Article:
Friday, April 12, 2024

Effects of the DMA’s Browser Choice Requirement

Ashley Belanger:

Smaller web browsers are gaining traction in the European Union after the Digital Markets Act (DMA) started requiring designated gatekeepers like Google and Apple to make it easier to switch default web browsers on devices.


Reuters collected data from six companies, confirming that, when presented with a choice screen, many EU users will swap out default browsers like Chrome or Safari for more privacy-focused options. And because iPhones have a larger market share than Google-branded phones in the EU, Apple is emerging as the biggest loser, Reuters reported, noting that under the DMA, “the growth for smaller browsers is currently coming at the cost of Safari.”

Dan Moren:

In some ways, this isn’t surprising: I’m guessing a lot of consumers in the EU weren’t even aware that they could change the default browser on iOS. But it’s also early days and it’s possible that some of this is experimentation for people to see what else is on there—it’s not entirely clear to me from the story (or the Reuters story where the numbers originate) over what time period they’ve logged this. People may try out another browser and then change back—especially if we’re talking about browsers with, say, free trials to a paid subscription.

Nick Heer:

I have seen others suggest people may be picking third-party browsers because they are unclear about what a web browser is, or are unsure which one they want to use. I can see legitimacy in both arguments — but that is just how choice works. A lot of people buy the same brand of a product even when they have other options because it is the one they recognize; others choose based on criteria unrelated to the product itself. This is not a new phenomenon. What is fascinating to me is seeing how its application to web browsers on a smartphone is being treated as exotic.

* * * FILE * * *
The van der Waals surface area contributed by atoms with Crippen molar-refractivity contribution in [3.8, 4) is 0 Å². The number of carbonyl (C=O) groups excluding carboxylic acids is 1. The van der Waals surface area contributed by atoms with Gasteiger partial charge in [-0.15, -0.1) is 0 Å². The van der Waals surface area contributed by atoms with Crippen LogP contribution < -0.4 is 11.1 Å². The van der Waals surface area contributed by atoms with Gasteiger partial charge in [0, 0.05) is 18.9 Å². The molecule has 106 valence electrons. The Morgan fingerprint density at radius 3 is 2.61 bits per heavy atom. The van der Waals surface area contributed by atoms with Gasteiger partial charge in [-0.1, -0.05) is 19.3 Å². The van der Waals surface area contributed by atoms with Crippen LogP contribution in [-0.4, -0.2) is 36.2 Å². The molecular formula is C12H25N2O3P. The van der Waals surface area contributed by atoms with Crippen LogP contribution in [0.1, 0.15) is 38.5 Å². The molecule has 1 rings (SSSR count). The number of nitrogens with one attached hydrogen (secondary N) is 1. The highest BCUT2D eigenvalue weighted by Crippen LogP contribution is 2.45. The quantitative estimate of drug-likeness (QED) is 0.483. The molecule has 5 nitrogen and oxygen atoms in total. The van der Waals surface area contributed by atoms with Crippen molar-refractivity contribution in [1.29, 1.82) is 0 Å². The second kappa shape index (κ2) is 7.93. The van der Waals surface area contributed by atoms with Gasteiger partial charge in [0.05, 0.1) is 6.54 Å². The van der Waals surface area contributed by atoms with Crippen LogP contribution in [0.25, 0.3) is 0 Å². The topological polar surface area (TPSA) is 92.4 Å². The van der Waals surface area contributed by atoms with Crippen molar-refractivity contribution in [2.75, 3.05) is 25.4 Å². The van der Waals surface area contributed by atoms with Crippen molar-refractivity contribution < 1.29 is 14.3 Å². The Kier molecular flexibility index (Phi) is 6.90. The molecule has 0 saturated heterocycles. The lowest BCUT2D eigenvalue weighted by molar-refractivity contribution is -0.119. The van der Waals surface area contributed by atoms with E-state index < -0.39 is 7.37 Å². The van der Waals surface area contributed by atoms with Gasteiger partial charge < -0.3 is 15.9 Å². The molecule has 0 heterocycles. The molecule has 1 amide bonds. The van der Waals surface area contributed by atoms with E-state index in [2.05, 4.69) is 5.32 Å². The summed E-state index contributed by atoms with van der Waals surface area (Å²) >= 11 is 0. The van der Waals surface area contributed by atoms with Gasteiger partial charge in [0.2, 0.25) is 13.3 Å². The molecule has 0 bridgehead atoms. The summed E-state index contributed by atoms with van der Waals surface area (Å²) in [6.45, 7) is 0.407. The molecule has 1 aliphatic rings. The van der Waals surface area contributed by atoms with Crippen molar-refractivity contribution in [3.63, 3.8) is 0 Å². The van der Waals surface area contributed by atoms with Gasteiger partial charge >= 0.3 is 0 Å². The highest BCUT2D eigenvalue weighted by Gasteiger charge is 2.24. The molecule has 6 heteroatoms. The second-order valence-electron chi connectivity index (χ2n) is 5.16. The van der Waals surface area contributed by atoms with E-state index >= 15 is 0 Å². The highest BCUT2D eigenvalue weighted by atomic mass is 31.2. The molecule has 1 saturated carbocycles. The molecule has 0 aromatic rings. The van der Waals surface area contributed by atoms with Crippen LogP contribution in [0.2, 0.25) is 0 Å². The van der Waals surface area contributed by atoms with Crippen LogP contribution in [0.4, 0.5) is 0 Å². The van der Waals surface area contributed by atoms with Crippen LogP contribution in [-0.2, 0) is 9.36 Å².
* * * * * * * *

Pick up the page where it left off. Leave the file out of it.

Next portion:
It has so far been a little bit like entering a store where they give you a basket of house brand products and you have to decide which third-party options you want to add or exchange to the basket. Someone needs to really care in order to make the effort. Now, because of this ballot screen, the market is a little more levelled, and it seems some users are responding.

Tim Hardwick:

Despite users increasingly choosing alternative options, browser companies have criticized Apple and Google for the slow rollout of the change, and believe it is hampering the migration away from Safari and Chrome. Mozilla, which owns Firefox, estimates that only around a fifth of iPhone users in the EU have received the iOS update, and claims that the rollout is much slower than Apple’s previous software updates.

Some alternative browser makers are also concerned that the design of choice screens is sub-optimal at best. For example, Vivaldi CEO Jon Stephenson von Tetzchner notes that Apple’s choice screen only appears when iPhone users open Safari, while the list of browsers provides no additional information.


Vivaldi is also unhappy with the design. “The list of browsers does not show additional information and that does not help users to make a meaningful choice,” a company spokesperson told TechCrunch. “If the user has already selected a browser of their own choice, the choice screen can actively try to push them away from it, and may not even include it in the list that it presents to the user.”


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